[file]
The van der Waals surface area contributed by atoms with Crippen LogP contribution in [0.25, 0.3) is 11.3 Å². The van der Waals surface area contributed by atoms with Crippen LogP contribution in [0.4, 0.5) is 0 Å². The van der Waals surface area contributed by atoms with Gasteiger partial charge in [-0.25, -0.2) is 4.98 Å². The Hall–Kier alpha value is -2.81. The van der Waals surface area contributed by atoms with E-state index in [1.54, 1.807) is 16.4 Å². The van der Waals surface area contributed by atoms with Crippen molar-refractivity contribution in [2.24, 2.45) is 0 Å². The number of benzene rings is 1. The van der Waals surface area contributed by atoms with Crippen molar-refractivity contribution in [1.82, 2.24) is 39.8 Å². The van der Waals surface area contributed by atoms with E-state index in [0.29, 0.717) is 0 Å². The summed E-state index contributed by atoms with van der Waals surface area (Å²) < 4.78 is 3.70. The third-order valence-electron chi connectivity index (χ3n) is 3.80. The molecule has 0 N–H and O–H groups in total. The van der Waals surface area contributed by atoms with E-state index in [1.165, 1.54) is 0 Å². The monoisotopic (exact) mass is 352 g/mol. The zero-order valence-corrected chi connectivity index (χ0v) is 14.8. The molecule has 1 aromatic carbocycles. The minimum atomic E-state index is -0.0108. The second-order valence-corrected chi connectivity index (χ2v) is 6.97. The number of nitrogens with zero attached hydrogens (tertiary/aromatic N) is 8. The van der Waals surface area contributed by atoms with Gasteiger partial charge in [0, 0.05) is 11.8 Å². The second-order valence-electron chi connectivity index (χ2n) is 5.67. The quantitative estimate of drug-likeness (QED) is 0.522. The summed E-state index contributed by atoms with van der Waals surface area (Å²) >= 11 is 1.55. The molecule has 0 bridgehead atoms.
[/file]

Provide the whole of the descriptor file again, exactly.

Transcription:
The van der Waals surface area contributed by atoms with Crippen LogP contribution in [0.25, 0.3) is 11.3 Å². The van der Waals surface area contributed by atoms with Crippen LogP contribution in [0.4, 0.5) is 0 Å². The van der Waals surface area contributed by atoms with Gasteiger partial charge in [-0.25, -0.2) is 4.98 Å². The Hall–Kier alpha value is -2.81. The van der Waals surface area contributed by atoms with E-state index in [1.54, 1.807) is 16.4 Å². The van der Waals surface area contributed by atoms with Crippen molar-refractivity contribution in [2.24, 2.45) is 0 Å². The number of benzene rings is 1. The van der Waals surface area contributed by atoms with Crippen molar-refractivity contribution in [1.82, 2.24) is 39.8 Å². The van der Waals surface area contributed by atoms with E-state index in [0.29, 0.717) is 0 Å². The summed E-state index contributed by atoms with van der Waals surface area (Å²) < 4.78 is 3.70. The third-order valence-electron chi connectivity index (χ3n) is 3.80. The molecule has 0 N–H and O–H groups in total. The van der Waals surface area contributed by atoms with E-state index in [1.165, 1.54) is 0 Å². The monoisotopic (exact) mass is 352 g/mol. The zero-order valence-corrected chi connectivity index (χ0v) is 14.8. The molecule has 1 aromatic carbocycles. The minimum atomic E-state index is -0.0108. The second-order valence-corrected chi connectivity index (χ2v) is 6.97. The number of nitrogens with zero attached hydrogens (tertiary/aromatic N) is 8. The van der Waals surface area contributed by atoms with Gasteiger partial charge in [0, 0.05) is 11.8 Å². The second-order valence-electron chi connectivity index (χ2n) is 5.67. The quantitative estimate of drug-likeness (QED) is 0.522. The summed E-state index contributed by atoms with van der Waals surface area (Å²) >= 11 is 1.55. The molecule has 0 bridgehead atoms.